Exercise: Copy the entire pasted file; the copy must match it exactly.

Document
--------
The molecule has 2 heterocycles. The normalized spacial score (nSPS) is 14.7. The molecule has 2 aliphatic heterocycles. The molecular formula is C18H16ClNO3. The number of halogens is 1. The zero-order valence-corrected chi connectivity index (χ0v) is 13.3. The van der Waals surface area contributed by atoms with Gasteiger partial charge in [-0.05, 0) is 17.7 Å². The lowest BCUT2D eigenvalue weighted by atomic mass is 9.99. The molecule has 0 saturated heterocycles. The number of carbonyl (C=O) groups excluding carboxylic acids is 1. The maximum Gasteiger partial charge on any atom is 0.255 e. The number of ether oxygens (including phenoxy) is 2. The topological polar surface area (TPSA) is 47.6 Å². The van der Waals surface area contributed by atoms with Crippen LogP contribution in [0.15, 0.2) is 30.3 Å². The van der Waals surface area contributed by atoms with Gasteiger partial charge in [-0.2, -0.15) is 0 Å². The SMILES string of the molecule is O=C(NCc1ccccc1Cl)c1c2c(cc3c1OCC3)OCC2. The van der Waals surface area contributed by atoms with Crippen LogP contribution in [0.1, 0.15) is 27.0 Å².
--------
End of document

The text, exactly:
The molecule has 2 heterocycles. The normalized spacial score (nSPS) is 14.7. The molecule has 2 aliphatic heterocycles. The molecular formula is C18H16ClNO3. The number of halogens is 1. The zero-order valence-corrected chi connectivity index (χ0v) is 13.3. The van der Waals surface area contributed by atoms with Gasteiger partial charge in [-0.05, 0) is 17.7 Å². The lowest BCUT2D eigenvalue weighted by atomic mass is 9.99. The molecule has 0 saturated heterocycles. The number of carbonyl (C=O) groups excluding carboxylic acids is 1. The maximum Gasteiger partial charge on any atom is 0.255 e. The number of ether oxygens (including phenoxy) is 2. The topological polar surface area (TPSA) is 47.6 Å². The van der Waals surface area contributed by atoms with Crippen LogP contribution in [0.15, 0.2) is 30.3 Å². The van der Waals surface area contributed by atoms with Gasteiger partial charge in [-0.2, -0.15) is 0 Å². The SMILES string of the molecule is O=C(NCc1ccccc1Cl)c1c2c(cc3c1OCC3)OCC2. The van der Waals surface area contributed by atoms with Crippen LogP contribution in [0.1, 0.15) is 27.0 Å².